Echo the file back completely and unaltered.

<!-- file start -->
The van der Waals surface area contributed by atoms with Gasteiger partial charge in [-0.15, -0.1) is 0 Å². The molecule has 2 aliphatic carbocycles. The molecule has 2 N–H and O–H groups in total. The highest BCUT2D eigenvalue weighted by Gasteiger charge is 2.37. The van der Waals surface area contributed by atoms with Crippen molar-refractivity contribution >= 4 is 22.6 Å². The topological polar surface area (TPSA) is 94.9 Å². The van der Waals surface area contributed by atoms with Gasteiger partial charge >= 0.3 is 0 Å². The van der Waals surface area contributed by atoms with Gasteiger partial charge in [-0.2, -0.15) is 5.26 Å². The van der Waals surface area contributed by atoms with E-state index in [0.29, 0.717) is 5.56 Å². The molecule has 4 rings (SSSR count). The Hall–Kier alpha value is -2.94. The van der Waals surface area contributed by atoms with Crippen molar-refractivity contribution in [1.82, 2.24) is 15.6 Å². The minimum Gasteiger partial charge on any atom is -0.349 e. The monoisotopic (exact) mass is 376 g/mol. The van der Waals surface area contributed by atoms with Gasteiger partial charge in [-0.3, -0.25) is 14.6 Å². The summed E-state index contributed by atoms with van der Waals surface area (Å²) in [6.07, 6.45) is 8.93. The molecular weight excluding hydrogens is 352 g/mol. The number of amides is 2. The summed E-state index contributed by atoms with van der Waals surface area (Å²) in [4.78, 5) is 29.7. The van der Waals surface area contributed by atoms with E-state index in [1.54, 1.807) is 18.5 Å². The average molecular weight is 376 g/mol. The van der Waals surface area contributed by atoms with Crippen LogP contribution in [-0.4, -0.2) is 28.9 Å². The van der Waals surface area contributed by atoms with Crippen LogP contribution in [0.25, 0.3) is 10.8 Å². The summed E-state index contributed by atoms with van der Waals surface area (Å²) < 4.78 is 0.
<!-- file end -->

The van der Waals surface area contributed by atoms with Gasteiger partial charge in [-0.15, -0.1) is 0 Å². The molecule has 2 aliphatic carbocycles. The molecule has 2 N–H and O–H groups in total. The highest BCUT2D eigenvalue weighted by Gasteiger charge is 2.37. The van der Waals surface area contributed by atoms with Crippen molar-refractivity contribution >= 4 is 22.6 Å². The topological polar surface area (TPSA) is 94.9 Å². The van der Waals surface area contributed by atoms with Gasteiger partial charge >= 0.3 is 0 Å². The van der Waals surface area contributed by atoms with Gasteiger partial charge in [-0.2, -0.15) is 5.26 Å². The van der Waals surface area contributed by atoms with E-state index in [0.29, 0.717) is 5.56 Å². The molecule has 4 rings (SSSR count). The Hall–Kier alpha value is -2.94. The van der Waals surface area contributed by atoms with Crippen molar-refractivity contribution in [1.82, 2.24) is 15.6 Å². The minimum Gasteiger partial charge on any atom is -0.349 e. The monoisotopic (exact) mass is 376 g/mol. The van der Waals surface area contributed by atoms with Gasteiger partial charge in [-0.3, -0.25) is 14.6 Å². The summed E-state index contributed by atoms with van der Waals surface area (Å²) in [6.07, 6.45) is 8.93. The molecular weight excluding hydrogens is 352 g/mol. The number of amides is 2. The summed E-state index contributed by atoms with van der Waals surface area (Å²) in [4.78, 5) is 29.7. The van der Waals surface area contributed by atoms with E-state index in [1.54, 1.807) is 18.5 Å². The average molecular weight is 376 g/mol. The van der Waals surface area contributed by atoms with Crippen LogP contribution in [-0.4, -0.2) is 28.9 Å². The van der Waals surface area contributed by atoms with Crippen LogP contribution in [0.25, 0.3) is 10.8 Å². The summed E-state index contributed by atoms with van der Waals surface area (Å²) < 4.78 is 0.